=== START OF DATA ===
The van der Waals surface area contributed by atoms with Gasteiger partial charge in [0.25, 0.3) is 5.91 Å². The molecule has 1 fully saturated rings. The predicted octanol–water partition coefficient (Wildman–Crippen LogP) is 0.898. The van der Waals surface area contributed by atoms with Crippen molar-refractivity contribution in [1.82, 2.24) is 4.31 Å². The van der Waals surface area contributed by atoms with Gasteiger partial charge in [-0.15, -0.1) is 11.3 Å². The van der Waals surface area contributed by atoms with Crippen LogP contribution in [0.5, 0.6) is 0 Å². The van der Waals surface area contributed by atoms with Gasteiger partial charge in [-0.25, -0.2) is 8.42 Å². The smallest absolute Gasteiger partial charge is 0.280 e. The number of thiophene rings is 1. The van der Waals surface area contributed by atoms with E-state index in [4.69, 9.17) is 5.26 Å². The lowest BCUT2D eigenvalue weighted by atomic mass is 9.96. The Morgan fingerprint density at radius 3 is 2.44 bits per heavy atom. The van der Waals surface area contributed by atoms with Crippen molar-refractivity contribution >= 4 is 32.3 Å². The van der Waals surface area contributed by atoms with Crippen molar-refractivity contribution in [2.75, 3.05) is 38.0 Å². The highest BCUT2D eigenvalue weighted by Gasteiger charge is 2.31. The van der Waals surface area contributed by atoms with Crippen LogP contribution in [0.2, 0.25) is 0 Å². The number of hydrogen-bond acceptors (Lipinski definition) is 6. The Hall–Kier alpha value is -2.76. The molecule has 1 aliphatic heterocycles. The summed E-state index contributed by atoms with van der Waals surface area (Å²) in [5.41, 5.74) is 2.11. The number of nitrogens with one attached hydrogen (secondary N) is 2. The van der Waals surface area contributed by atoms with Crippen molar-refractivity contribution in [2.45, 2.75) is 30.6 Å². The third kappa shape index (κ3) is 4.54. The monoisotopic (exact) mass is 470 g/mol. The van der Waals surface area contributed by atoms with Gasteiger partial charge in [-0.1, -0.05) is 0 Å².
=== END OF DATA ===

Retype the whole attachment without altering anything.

The van der Waals surface area contributed by atoms with Gasteiger partial charge in [0.25, 0.3) is 5.91 Å². The molecule has 1 fully saturated rings. The predicted octanol–water partition coefficient (Wildman–Crippen LogP) is 0.898. The van der Waals surface area contributed by atoms with Crippen molar-refractivity contribution in [1.82, 2.24) is 4.31 Å². The van der Waals surface area contributed by atoms with Gasteiger partial charge in [-0.15, -0.1) is 11.3 Å². The van der Waals surface area contributed by atoms with Crippen LogP contribution in [0.5, 0.6) is 0 Å². The van der Waals surface area contributed by atoms with Gasteiger partial charge in [-0.25, -0.2) is 8.42 Å². The smallest absolute Gasteiger partial charge is 0.280 e. The number of thiophene rings is 1. The van der Waals surface area contributed by atoms with E-state index in [4.69, 9.17) is 5.26 Å². The lowest BCUT2D eigenvalue weighted by atomic mass is 9.96. The Morgan fingerprint density at radius 3 is 2.44 bits per heavy atom. The van der Waals surface area contributed by atoms with Crippen molar-refractivity contribution >= 4 is 32.3 Å². The van der Waals surface area contributed by atoms with Crippen molar-refractivity contribution in [2.75, 3.05) is 38.0 Å². The highest BCUT2D eigenvalue weighted by Gasteiger charge is 2.31. The van der Waals surface area contributed by atoms with Crippen LogP contribution in [0.2, 0.25) is 0 Å². The number of hydrogen-bond acceptors (Lipinski definition) is 6. The Hall–Kier alpha value is -2.76. The molecule has 1 aliphatic heterocycles. The summed E-state index contributed by atoms with van der Waals surface area (Å²) in [5.41, 5.74) is 2.11. The number of nitrogens with one attached hydrogen (secondary N) is 2. The van der Waals surface area contributed by atoms with Crippen molar-refractivity contribution in [2.45, 2.75) is 30.6 Å². The third kappa shape index (κ3) is 4.54. The monoisotopic (exact) mass is 470 g/mol. The van der Waals surface area contributed by atoms with Gasteiger partial charge in [-0.1, -0.05) is 0 Å².